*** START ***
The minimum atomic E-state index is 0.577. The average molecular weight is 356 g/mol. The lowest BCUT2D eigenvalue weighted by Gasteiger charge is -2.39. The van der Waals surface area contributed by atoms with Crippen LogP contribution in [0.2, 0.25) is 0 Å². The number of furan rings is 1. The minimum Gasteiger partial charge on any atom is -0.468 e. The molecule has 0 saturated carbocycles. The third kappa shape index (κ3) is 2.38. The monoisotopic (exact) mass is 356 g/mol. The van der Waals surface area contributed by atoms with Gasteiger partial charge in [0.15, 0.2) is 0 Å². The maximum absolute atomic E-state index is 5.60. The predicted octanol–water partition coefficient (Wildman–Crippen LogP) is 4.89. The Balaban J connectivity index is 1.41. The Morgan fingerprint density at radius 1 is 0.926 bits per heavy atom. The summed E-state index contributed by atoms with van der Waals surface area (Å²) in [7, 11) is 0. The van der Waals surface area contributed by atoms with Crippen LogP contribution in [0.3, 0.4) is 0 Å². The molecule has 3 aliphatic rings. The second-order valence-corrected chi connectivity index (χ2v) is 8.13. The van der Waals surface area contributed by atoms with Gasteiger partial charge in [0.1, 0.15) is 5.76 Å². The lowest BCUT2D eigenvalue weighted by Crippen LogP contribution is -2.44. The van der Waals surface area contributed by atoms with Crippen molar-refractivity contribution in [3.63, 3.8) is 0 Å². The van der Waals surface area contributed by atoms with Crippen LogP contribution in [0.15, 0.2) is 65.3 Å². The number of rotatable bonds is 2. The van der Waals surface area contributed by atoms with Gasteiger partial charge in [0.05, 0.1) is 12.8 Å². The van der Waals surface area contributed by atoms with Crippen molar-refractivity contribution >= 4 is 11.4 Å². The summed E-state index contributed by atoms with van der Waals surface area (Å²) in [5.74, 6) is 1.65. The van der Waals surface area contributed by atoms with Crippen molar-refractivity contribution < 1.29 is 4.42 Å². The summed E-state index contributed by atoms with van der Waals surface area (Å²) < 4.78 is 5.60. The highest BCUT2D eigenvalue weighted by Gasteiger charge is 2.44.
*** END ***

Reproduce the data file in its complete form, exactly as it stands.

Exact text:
The minimum atomic E-state index is 0.577. The average molecular weight is 356 g/mol. The lowest BCUT2D eigenvalue weighted by Gasteiger charge is -2.39. The van der Waals surface area contributed by atoms with Crippen LogP contribution in [0.2, 0.25) is 0 Å². The number of furan rings is 1. The minimum Gasteiger partial charge on any atom is -0.468 e. The molecule has 0 saturated carbocycles. The third kappa shape index (κ3) is 2.38. The monoisotopic (exact) mass is 356 g/mol. The van der Waals surface area contributed by atoms with Gasteiger partial charge in [0.15, 0.2) is 0 Å². The maximum absolute atomic E-state index is 5.60. The predicted octanol–water partition coefficient (Wildman–Crippen LogP) is 4.89. The Balaban J connectivity index is 1.41. The Morgan fingerprint density at radius 1 is 0.926 bits per heavy atom. The summed E-state index contributed by atoms with van der Waals surface area (Å²) in [7, 11) is 0. The van der Waals surface area contributed by atoms with Crippen LogP contribution in [0.3, 0.4) is 0 Å². The molecule has 3 aliphatic rings. The second-order valence-corrected chi connectivity index (χ2v) is 8.13. The van der Waals surface area contributed by atoms with Gasteiger partial charge in [0.1, 0.15) is 5.76 Å². The lowest BCUT2D eigenvalue weighted by Crippen LogP contribution is -2.44. The van der Waals surface area contributed by atoms with Crippen molar-refractivity contribution in [3.63, 3.8) is 0 Å². The van der Waals surface area contributed by atoms with Crippen LogP contribution in [0.15, 0.2) is 65.3 Å². The number of rotatable bonds is 2. The van der Waals surface area contributed by atoms with Gasteiger partial charge in [0.05, 0.1) is 12.8 Å². The van der Waals surface area contributed by atoms with Crippen molar-refractivity contribution >= 4 is 11.4 Å². The summed E-state index contributed by atoms with van der Waals surface area (Å²) in [5.74, 6) is 1.65. The van der Waals surface area contributed by atoms with Crippen molar-refractivity contribution < 1.29 is 4.42 Å². The summed E-state index contributed by atoms with van der Waals surface area (Å²) < 4.78 is 5.60. The highest BCUT2D eigenvalue weighted by Gasteiger charge is 2.44.